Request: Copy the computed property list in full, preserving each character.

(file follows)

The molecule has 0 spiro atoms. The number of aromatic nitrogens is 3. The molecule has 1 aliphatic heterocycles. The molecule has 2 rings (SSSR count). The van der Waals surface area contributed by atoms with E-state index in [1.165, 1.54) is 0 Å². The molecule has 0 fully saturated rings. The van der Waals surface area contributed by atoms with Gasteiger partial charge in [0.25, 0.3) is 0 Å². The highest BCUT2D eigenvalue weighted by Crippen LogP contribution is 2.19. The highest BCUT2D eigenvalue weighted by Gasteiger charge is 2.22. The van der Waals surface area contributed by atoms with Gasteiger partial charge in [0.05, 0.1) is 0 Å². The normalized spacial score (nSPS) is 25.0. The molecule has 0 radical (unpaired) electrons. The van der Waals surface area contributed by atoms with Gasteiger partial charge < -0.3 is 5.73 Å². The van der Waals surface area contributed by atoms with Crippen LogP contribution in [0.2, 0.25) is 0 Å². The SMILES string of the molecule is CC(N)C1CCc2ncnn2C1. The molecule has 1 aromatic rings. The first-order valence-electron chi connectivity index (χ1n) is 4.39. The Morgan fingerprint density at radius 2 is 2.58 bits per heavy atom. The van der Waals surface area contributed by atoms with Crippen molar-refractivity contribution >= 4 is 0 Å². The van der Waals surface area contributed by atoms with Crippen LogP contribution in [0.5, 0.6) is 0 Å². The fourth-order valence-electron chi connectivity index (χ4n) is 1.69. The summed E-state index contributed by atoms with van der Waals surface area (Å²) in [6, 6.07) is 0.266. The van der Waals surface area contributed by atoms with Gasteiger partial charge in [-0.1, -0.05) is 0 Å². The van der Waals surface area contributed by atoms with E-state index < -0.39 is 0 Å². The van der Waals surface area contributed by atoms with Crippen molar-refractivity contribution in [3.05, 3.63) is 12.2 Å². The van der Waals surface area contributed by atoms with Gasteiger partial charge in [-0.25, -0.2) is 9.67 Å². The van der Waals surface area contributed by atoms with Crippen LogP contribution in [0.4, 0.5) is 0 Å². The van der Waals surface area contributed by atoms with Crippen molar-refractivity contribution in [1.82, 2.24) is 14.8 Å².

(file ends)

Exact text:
The molecule has 0 spiro atoms. The number of aromatic nitrogens is 3. The molecule has 1 aliphatic heterocycles. The molecule has 2 rings (SSSR count). The van der Waals surface area contributed by atoms with E-state index in [1.165, 1.54) is 0 Å². The molecule has 0 fully saturated rings. The van der Waals surface area contributed by atoms with Gasteiger partial charge in [0.25, 0.3) is 0 Å². The highest BCUT2D eigenvalue weighted by Crippen LogP contribution is 2.19. The highest BCUT2D eigenvalue weighted by Gasteiger charge is 2.22. The van der Waals surface area contributed by atoms with Gasteiger partial charge in [0.05, 0.1) is 0 Å². The normalized spacial score (nSPS) is 25.0. The molecule has 0 radical (unpaired) electrons. The van der Waals surface area contributed by atoms with Gasteiger partial charge < -0.3 is 5.73 Å². The van der Waals surface area contributed by atoms with Crippen LogP contribution in [0.2, 0.25) is 0 Å². The SMILES string of the molecule is CC(N)C1CCc2ncnn2C1. The molecule has 1 aromatic rings. The first-order valence-electron chi connectivity index (χ1n) is 4.39. The Morgan fingerprint density at radius 2 is 2.58 bits per heavy atom. The van der Waals surface area contributed by atoms with Crippen molar-refractivity contribution >= 4 is 0 Å². The van der Waals surface area contributed by atoms with Crippen LogP contribution in [0.5, 0.6) is 0 Å². The fourth-order valence-electron chi connectivity index (χ4n) is 1.69. The summed E-state index contributed by atoms with van der Waals surface area (Å²) in [6, 6.07) is 0.266. The van der Waals surface area contributed by atoms with Gasteiger partial charge in [-0.1, -0.05) is 0 Å². The van der Waals surface area contributed by atoms with E-state index < -0.39 is 0 Å². The van der Waals surface area contributed by atoms with Crippen molar-refractivity contribution in [3.05, 3.63) is 12.2 Å². The van der Waals surface area contributed by atoms with Gasteiger partial charge in [-0.25, -0.2) is 9.67 Å². The van der Waals surface area contributed by atoms with Crippen LogP contribution in [0.4, 0.5) is 0 Å². The van der Waals surface area contributed by atoms with Crippen molar-refractivity contribution in [1.82, 2.24) is 14.8 Å².